“You got along fine without me and shall learn to do so again.”

“Please do not think your friendship and guidance so easily forgotten.”

“I send you to a land of re-born elves, your wife, your parents, and your grandparents. You shall never be without sound council, Elrond, though I do fear you may be without peace.”

Elrond smiled. “Who truly desires a quiet life anyway.” He held up a stack of parchment. “The children’s first attempts at penmanship. I know these are of no value to the historical record, I know everything in this chest is far from necessary, and yet I cannot begin to imagine parting with them.”

Glorfindel sat down beside his friend and peered in the chest. It was an ancient piece of craftsmanship, a gift from Gil-galad that Glorfindel never had the heart to tell any of them came from Gondolin, probably scavenged off the dead. It came with them on the move to Imladris and stayed empty until the twins first began their lessons. Since then it acquired a whole collection of elfling penmanship and rhetoric, of first drawings and knitting projects. Arwen’s first banner for her dog, Elladan’s first scarf, Morwen’s first report from the road, numerous drawings of Elrohir’s, the first dagger Thalion worked on, Estel’s first letter home.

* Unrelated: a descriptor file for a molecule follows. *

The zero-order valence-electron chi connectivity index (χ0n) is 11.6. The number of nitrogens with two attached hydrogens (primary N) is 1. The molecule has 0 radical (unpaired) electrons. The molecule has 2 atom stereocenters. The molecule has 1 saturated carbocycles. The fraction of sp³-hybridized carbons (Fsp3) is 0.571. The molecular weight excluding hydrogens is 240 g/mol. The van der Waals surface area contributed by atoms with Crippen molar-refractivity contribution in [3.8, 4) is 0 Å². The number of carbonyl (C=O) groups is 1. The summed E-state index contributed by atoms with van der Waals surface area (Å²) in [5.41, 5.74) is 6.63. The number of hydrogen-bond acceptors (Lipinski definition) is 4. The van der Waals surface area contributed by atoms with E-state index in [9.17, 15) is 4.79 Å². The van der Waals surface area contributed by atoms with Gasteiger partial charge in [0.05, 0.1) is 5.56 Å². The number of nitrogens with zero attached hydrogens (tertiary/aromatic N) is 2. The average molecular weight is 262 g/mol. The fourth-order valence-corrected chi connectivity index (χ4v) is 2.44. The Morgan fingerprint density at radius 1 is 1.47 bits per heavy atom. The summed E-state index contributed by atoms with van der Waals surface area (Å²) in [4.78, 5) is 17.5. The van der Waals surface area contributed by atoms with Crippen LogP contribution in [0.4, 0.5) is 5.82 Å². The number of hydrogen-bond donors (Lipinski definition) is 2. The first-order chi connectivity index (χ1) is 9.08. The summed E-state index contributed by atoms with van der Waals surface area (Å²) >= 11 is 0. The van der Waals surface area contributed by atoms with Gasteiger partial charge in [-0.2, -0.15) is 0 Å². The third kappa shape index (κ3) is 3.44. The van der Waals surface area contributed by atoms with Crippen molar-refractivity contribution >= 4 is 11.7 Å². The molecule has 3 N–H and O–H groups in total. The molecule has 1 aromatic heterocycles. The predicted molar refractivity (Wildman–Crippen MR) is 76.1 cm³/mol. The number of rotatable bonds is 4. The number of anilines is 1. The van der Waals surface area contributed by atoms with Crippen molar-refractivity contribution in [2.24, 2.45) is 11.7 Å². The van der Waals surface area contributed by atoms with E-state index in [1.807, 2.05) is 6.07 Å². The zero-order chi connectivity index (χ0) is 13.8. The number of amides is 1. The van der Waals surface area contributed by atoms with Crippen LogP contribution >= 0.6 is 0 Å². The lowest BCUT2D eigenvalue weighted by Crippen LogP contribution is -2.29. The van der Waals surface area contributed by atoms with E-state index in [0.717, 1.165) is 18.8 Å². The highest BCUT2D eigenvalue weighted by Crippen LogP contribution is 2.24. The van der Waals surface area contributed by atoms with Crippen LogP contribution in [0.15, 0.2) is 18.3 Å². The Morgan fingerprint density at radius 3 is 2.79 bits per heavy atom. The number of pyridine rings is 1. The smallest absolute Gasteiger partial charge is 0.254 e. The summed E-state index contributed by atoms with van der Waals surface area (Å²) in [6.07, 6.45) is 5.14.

He reached into the chest and shifted some of the items, finding a smooth rock from the riverside, a treasure Eluialeth found years ago. A small jar containing the pinecones of Greenwood, a gift from a young Legolas. He smiled when he unearthed Rian’s first attempt at a dress for one of her dolls.